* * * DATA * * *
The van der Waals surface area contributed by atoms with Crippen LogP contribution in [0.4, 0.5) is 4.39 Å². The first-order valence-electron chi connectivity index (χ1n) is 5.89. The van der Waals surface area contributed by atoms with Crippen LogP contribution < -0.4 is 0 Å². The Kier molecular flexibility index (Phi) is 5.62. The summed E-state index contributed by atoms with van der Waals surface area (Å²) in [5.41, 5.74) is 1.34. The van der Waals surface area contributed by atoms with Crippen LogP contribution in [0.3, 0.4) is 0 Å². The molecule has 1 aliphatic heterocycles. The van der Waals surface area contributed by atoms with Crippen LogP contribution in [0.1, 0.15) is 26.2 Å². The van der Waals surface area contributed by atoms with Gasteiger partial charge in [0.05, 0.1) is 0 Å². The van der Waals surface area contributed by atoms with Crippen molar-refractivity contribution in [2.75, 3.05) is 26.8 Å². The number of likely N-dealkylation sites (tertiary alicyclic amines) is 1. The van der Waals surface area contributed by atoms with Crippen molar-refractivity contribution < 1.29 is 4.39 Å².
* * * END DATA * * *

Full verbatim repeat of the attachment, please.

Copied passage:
The van der Waals surface area contributed by atoms with Crippen LogP contribution in [0.4, 0.5) is 4.39 Å². The first-order valence-electron chi connectivity index (χ1n) is 5.89. The van der Waals surface area contributed by atoms with Crippen LogP contribution < -0.4 is 0 Å². The Kier molecular flexibility index (Phi) is 5.62. The summed E-state index contributed by atoms with van der Waals surface area (Å²) in [5.41, 5.74) is 1.34. The van der Waals surface area contributed by atoms with Crippen LogP contribution in [0.3, 0.4) is 0 Å². The molecule has 1 aliphatic heterocycles. The van der Waals surface area contributed by atoms with Crippen LogP contribution in [0.1, 0.15) is 26.2 Å². The van der Waals surface area contributed by atoms with Gasteiger partial charge in [0.05, 0.1) is 0 Å². The van der Waals surface area contributed by atoms with Crippen molar-refractivity contribution in [2.75, 3.05) is 26.8 Å². The number of likely N-dealkylation sites (tertiary alicyclic amines) is 1. The van der Waals surface area contributed by atoms with Crippen molar-refractivity contribution < 1.29 is 4.39 Å².